The Jewish temple was not a place where people came to make covenants with god. It was the ritual home of Yahweh. There was no drama, women weren’t even allowed in, and most Jewish men couldn’t get beyond the inner courtyard. It was a place you went to fulfil ritual obligations to Yahweh so that he wouldn’t get angry with you and allow you to be destroyed by some competing tribe. The ancient Jews of Solomon’s day didn’t even believe they had immortal souls, and they did not believe in Heaven. How can the LDS temple be a restoration of the ancient Jewish temple when it’s allegedly the gateway to the afterlife, and the Jewish temple was simply a luxury apartment for Yahweh?
Overall, if you believe in Mormonism, you’ll nod your head and find Lindsay’s presentation worthy of bringing up in Sunday School so your classmates can know how studious you are. But if you don’t, you’ll just find it another vague, bland defence of the faith. In the end, it’s all opinion. The only factual error in the presentation occurred when Lindsay said that Mormons take an oath in the temple to follow Christ. Given the dearth of specific claims, this was one of the few I could actually address. There is nothing in the LDS temple ceremony about Christ. The word “Christ” appears nowhere in the script, nor does “Jesus.” Incidentally, neither does the word “love.”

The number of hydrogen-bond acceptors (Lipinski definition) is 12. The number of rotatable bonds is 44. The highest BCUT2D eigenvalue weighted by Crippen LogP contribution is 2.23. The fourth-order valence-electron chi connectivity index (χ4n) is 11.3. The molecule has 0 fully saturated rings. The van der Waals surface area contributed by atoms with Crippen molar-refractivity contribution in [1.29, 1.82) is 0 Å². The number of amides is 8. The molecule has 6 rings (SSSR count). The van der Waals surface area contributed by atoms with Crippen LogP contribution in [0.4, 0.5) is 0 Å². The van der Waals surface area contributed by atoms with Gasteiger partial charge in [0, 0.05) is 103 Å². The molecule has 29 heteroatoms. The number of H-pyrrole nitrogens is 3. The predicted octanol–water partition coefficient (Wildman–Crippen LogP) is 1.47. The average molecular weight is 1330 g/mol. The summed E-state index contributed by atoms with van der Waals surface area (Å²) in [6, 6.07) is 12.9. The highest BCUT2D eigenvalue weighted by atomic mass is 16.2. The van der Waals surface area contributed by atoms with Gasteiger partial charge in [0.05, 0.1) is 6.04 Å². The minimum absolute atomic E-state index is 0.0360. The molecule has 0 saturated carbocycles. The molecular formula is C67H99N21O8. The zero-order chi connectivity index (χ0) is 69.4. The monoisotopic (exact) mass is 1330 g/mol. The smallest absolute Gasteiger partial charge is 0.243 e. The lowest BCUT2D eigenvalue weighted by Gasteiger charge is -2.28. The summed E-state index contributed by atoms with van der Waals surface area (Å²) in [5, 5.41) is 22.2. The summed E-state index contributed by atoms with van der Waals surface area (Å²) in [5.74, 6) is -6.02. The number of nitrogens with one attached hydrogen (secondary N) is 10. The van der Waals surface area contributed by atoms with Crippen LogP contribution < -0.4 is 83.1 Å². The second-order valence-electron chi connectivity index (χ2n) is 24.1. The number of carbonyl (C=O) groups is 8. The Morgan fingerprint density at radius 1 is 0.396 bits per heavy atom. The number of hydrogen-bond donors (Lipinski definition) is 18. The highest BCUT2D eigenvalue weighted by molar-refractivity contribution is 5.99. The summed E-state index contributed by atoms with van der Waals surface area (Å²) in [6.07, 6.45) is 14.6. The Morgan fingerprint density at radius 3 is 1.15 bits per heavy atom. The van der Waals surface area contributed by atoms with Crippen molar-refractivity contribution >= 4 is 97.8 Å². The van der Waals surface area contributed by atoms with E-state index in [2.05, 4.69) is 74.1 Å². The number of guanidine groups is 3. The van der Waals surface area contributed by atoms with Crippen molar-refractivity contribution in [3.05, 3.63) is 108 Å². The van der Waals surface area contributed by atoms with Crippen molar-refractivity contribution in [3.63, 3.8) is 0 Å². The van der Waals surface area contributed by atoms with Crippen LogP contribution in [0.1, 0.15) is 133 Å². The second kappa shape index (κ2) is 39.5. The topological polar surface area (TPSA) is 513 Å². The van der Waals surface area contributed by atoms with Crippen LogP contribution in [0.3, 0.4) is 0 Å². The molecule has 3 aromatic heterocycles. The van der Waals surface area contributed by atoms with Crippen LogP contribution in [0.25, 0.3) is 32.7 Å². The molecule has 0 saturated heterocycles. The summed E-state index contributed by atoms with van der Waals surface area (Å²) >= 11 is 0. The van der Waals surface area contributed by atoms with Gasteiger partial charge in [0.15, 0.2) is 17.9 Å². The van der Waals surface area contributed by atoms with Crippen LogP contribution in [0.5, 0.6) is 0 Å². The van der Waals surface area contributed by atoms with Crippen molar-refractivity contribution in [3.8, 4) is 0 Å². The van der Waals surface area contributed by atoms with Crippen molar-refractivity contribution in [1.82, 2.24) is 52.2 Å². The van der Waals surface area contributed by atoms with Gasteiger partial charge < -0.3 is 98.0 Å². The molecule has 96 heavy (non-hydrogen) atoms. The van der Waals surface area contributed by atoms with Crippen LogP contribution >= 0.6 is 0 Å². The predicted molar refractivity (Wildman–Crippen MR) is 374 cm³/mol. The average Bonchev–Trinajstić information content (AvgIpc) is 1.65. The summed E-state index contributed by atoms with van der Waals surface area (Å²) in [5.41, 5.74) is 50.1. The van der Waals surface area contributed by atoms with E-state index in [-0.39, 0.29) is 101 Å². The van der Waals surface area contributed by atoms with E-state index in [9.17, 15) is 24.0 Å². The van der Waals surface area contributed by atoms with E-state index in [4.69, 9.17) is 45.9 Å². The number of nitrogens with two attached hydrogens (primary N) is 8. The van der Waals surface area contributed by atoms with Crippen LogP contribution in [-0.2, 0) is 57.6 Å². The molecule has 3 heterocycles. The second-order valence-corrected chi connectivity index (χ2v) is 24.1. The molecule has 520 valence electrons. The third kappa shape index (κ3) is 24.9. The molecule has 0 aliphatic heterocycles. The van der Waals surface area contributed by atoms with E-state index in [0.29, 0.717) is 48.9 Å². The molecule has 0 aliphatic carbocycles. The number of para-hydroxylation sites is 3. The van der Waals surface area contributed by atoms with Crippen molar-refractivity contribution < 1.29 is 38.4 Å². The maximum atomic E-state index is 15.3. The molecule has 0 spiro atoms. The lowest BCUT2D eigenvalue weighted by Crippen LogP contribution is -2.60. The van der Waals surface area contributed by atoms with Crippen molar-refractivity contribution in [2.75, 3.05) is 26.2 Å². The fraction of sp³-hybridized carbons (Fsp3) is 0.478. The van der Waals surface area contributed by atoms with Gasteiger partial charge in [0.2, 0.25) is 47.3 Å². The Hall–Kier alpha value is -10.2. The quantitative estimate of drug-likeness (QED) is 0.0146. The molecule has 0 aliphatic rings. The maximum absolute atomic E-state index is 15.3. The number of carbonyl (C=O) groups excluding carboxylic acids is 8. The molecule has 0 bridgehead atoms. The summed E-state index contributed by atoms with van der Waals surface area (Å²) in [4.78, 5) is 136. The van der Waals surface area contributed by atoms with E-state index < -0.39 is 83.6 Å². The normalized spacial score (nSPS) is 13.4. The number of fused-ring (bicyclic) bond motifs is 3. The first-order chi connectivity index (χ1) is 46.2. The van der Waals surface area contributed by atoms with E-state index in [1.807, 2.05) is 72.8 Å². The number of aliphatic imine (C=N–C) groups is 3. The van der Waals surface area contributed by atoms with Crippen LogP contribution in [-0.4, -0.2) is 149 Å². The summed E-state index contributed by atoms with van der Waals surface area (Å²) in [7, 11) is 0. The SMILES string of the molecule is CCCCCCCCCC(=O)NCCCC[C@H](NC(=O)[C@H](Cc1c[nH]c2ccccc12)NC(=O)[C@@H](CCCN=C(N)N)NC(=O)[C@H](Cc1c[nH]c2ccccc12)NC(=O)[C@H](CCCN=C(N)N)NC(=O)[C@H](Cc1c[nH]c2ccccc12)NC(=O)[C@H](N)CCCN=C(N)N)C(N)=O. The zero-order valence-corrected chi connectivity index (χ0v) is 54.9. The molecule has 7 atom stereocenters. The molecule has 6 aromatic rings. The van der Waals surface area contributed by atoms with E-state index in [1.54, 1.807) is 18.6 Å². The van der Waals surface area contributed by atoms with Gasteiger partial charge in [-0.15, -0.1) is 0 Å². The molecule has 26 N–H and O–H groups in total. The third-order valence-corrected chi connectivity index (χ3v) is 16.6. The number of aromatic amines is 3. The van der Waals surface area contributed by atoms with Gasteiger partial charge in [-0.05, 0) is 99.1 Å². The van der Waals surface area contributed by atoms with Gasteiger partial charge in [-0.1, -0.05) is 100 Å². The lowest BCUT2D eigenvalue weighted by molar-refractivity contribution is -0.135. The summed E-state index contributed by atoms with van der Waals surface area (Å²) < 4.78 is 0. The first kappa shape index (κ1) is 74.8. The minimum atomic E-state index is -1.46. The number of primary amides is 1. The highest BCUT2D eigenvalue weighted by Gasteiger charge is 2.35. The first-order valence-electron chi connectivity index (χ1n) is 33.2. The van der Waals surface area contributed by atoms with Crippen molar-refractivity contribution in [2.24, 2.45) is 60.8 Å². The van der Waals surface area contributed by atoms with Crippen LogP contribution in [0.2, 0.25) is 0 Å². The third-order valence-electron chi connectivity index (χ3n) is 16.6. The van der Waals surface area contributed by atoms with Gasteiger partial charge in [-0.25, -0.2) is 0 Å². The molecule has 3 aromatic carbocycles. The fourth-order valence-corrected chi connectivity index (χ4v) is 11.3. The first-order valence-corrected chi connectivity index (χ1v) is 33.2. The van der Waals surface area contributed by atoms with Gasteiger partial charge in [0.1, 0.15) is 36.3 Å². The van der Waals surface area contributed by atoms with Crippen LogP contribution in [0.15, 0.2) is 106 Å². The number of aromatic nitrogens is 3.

LDS temple symbols aren’t that rich. They’re fairly simplistic and sophomoric. Adam represents LDS males. Eve represents LDS females. Elohim is God and Jehovah is Jesus. Satan is Satan, and Peter, James, and John represent the leadership of the LDS church. Gender roles are assigned and everyone promises to do what the leadership says. Apart from the silly handshakes and chanting whilst waving arms around (which I feel are simply for theatric flair), it’s all pretty transparent.
So what’s my point? Being a religious apologist is largely a waste of time. It’s only effective at preaching to the choir and attempting to use pseudoscience to prove what is ultimately an opinion is unhelpful. Faith by nature is defined by its lack of external proof. Those who constantly quest for a prop to hold up their faith simply strike me as someone who is suppressing a deep down suspicion of what I already know: that it’s probably just a load of nonsense.